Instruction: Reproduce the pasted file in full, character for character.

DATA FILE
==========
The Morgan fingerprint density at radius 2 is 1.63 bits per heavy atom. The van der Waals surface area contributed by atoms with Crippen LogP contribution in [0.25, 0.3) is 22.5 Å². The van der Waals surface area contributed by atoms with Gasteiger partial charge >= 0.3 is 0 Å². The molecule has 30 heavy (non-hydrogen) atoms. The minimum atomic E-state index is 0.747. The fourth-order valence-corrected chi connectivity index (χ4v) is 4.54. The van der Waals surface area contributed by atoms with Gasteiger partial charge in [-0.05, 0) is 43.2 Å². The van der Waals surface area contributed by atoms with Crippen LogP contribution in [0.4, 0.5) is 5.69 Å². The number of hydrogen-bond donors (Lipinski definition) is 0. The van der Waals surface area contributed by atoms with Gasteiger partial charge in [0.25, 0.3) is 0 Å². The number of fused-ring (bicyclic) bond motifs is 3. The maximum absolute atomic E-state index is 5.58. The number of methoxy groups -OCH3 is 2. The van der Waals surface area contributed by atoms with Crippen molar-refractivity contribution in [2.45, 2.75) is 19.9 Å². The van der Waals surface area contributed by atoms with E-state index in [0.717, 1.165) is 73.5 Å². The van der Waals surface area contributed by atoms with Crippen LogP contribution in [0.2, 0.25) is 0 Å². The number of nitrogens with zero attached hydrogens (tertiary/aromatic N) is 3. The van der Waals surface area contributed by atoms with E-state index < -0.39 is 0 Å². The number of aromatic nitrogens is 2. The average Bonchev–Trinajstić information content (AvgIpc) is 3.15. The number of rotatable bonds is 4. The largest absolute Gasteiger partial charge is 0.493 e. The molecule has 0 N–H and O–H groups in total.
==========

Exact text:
The Morgan fingerprint density at radius 2 is 1.63 bits per heavy atom. The van der Waals surface area contributed by atoms with Crippen LogP contribution in [0.25, 0.3) is 22.5 Å². The van der Waals surface area contributed by atoms with Gasteiger partial charge >= 0.3 is 0 Å². The molecule has 30 heavy (non-hydrogen) atoms. The minimum atomic E-state index is 0.747. The fourth-order valence-corrected chi connectivity index (χ4v) is 4.54. The van der Waals surface area contributed by atoms with Gasteiger partial charge in [-0.05, 0) is 43.2 Å². The van der Waals surface area contributed by atoms with Crippen LogP contribution in [0.4, 0.5) is 5.69 Å². The number of hydrogen-bond donors (Lipinski definition) is 0. The van der Waals surface area contributed by atoms with Gasteiger partial charge in [0.25, 0.3) is 0 Å². The number of fused-ring (bicyclic) bond motifs is 3. The maximum absolute atomic E-state index is 5.58. The number of methoxy groups -OCH3 is 2. The van der Waals surface area contributed by atoms with Crippen molar-refractivity contribution in [2.45, 2.75) is 19.9 Å². The van der Waals surface area contributed by atoms with E-state index in [0.717, 1.165) is 73.5 Å². The van der Waals surface area contributed by atoms with Crippen LogP contribution in [0.2, 0.25) is 0 Å². The number of nitrogens with zero attached hydrogens (tertiary/aromatic N) is 3. The van der Waals surface area contributed by atoms with E-state index < -0.39 is 0 Å². The number of aromatic nitrogens is 2. The average Bonchev–Trinajstić information content (AvgIpc) is 3.15. The number of rotatable bonds is 4. The largest absolute Gasteiger partial charge is 0.493 e. The molecule has 0 N–H and O–H groups in total.